Oil trains traversing decrepit bridges

Fort Wayne Bridge

Crumbling concrete. Rust and holes. Exposed rebar.

That’s how the Fort Wayne railroad bridge that crosses the Allegheny River is described in a new citizen survey of bridges that are used by trains to transport crude oil.

A conservation group surveyed 250 oil train bridges in various regions and reported that nearly half of them were significantly deteriorating.

The Waterkeeper Alliance, a group dedicated to conserving watersheds, found that many of the bridges had crumbling concrete, washed away footing and corroded steel beams, according to an Al Jazeera America article.

The Alliance’s survey covered a fraction of the spans that carry crude oil; there are more than 100,000 oil train bridges nationwide.

The group sent out their creek and river “keepers” in kayaks and patrol boats to inspect bridges in the watersheds of rivers, such as the Allegheny, and to document their findings. They observed that 114 of the bridges seemed to have some sort of structural problem.

A person from the Three Rivers Waterkeeper group surveyed the Fort Wayne bridge, which connects the North Shore and downtown Pittsburgh.

From the report:

There is crumbling and cracked concrete with exposed rebar on each of the piers that affix the bridge to the riverbed. The main steel support has extensive rust, pitting, and holes throughout the underside of the bridge. If a train carrying crude oil derailed on this bridge, the resulting explosion would have a catastrophic impact on the environment and the 130,000 people who live and work within the half mile evacuation zone of the Fort Wayne Railroad Bridge.

Ed Greenberg, a spokesman for the Association of American Railroads, told Al Jazeera that outward appearance does not necessarily determine the safety of the bridge.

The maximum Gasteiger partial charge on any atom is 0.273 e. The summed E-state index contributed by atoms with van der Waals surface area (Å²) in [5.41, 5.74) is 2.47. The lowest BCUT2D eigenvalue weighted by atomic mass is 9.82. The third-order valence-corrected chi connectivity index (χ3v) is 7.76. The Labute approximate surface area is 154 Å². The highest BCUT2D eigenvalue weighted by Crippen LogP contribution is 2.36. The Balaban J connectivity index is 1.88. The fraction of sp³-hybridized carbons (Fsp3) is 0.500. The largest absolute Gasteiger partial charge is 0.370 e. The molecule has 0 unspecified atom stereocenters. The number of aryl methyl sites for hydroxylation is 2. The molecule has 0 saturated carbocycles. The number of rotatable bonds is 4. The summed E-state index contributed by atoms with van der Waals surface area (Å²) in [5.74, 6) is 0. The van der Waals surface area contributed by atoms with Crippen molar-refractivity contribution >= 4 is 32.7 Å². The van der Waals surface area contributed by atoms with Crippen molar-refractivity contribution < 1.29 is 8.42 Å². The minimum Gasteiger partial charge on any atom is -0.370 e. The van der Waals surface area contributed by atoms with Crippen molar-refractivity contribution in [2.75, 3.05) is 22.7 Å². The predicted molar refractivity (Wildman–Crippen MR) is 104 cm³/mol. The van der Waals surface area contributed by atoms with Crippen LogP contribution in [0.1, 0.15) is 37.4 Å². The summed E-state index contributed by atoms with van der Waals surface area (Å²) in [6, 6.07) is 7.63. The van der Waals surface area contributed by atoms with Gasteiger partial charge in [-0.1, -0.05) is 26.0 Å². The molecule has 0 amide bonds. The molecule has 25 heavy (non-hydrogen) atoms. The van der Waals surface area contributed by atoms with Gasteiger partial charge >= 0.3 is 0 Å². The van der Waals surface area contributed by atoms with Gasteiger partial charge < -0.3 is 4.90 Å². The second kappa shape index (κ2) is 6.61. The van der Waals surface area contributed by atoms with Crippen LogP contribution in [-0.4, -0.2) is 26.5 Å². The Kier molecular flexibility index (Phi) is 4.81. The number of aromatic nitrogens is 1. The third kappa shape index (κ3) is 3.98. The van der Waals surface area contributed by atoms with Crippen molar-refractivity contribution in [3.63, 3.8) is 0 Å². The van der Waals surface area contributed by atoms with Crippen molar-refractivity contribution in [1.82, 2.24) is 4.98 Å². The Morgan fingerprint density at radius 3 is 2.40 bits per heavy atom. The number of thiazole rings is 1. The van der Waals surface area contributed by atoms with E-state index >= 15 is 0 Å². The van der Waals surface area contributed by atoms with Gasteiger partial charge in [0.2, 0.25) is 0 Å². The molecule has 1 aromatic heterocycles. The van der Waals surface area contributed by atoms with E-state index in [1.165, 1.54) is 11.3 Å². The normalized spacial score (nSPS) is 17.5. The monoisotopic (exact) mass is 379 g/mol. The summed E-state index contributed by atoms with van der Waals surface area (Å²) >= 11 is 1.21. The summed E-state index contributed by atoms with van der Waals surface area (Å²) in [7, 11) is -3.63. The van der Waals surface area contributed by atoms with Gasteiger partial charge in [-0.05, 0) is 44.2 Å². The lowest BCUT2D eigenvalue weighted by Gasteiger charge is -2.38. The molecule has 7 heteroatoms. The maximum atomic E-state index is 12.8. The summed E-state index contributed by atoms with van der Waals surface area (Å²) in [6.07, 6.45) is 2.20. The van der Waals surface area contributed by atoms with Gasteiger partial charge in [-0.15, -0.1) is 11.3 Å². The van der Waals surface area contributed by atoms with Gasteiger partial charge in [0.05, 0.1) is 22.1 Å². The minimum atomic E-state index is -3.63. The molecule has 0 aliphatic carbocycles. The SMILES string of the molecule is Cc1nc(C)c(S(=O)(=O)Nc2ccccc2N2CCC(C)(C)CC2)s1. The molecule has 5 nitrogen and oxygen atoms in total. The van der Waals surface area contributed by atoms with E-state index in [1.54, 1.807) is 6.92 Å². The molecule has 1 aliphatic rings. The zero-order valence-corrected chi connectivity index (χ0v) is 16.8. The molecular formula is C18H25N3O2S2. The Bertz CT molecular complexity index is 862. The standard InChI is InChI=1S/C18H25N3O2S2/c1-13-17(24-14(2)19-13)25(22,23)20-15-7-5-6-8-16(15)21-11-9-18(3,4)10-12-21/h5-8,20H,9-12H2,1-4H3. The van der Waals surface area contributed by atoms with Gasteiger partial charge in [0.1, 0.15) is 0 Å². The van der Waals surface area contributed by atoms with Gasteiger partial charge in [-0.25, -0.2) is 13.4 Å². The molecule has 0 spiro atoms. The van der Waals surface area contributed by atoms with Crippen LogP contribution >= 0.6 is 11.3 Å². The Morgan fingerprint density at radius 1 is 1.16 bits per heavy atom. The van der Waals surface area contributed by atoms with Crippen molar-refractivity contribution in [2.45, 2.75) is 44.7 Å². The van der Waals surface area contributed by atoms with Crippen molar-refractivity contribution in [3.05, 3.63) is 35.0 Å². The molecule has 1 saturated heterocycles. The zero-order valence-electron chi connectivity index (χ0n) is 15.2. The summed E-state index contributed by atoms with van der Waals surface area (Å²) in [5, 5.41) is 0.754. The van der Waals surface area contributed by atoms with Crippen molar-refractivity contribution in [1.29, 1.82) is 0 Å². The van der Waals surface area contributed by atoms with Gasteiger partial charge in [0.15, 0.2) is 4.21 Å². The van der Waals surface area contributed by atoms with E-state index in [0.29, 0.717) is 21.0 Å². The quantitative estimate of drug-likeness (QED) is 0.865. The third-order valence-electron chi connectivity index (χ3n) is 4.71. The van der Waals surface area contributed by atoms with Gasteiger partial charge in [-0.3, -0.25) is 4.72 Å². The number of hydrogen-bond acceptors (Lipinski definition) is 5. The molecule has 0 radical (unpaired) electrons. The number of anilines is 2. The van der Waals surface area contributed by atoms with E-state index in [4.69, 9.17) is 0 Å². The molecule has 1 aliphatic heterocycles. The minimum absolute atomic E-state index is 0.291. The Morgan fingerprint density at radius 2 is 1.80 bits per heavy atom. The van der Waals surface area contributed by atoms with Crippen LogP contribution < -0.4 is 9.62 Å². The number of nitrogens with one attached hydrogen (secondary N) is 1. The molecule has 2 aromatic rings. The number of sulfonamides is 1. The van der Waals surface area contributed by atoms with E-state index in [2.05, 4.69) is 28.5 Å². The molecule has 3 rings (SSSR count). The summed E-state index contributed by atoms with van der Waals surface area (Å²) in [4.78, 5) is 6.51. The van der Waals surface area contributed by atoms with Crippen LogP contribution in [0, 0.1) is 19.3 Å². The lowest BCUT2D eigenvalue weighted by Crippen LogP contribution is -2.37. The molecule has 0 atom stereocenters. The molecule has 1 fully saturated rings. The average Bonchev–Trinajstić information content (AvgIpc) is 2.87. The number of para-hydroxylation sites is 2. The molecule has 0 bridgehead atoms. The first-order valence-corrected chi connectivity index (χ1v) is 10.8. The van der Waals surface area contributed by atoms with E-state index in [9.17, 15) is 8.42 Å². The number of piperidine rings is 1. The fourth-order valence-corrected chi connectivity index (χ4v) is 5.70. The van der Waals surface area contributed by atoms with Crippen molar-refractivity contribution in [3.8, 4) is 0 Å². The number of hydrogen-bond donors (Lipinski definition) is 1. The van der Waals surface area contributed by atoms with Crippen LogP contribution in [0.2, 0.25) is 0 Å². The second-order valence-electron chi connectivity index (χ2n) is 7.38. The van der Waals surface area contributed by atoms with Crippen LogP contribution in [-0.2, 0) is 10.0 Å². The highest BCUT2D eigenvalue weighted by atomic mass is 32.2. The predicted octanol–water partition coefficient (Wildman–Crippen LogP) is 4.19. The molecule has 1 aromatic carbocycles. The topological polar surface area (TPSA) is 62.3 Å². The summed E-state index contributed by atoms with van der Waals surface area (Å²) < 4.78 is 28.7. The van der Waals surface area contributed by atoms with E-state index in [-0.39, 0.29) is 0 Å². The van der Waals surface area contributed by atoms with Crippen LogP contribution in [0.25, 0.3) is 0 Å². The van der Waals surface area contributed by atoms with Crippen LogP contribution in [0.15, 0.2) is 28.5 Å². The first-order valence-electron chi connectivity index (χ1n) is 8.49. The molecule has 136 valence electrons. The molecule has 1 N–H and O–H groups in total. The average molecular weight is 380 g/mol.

Al Jazeera reported:

The [Federal Railroad Administration (FRA)] receives complaints about the condition of railroad bridges almost daily, said an FRA official speaking on condition of anonymity in order to comment freely, and in most cases the problems turn out to be cosmetic rather than structural. However, the official said there’s no formal procedure for adjudicating public concerns about rail bridges and no central record kept of complaints.

U.S. Department of Transportation statistics attribute 58 train accidents to the failure of bridges between 1982 to 2008.

The FRA designates the responsibility of bridge inspections to the railroads. According to the article, the FRA rarely inspects the more than 100,000 bridges, stating that Congress has not given them enough resources or authorization to do so. Many of the bridges were built more than 100 years ago.

The railroads do not make their inspection records public.

Sarah Feinberg, the head of the FRA, pushed for railroads to be more transparent with inspections, and said that local officials have the right to know about possible safety issues.

According to Al Jazeera:

Last week Feinberg took the additional step of warning the railroads that complaints about rail bridges are pouring into the offices of members of Congress who have then contacted the railroads and ‘are coming away unconvinced.’ If that continues, she warned, ‘Congress will ask us to step in more aggressively.’

PublicSource has reported on the issue of derailments and crude-by-rail transport. With Pennsylvania as a top destination for crude oil, big cities like Pittsburgh and Philadelphia have oil trains buzzing through city neighborhoods.

In March, PublicSource reported that 1.5 million Pennsylvanians in both urban and rural areas live within a half-mile of tracks that haul crude oil — the federally recommended evacuation zone for oil train fires.

PublicSource intern Christine Manganas can be reached at cmanganas@publicsource.org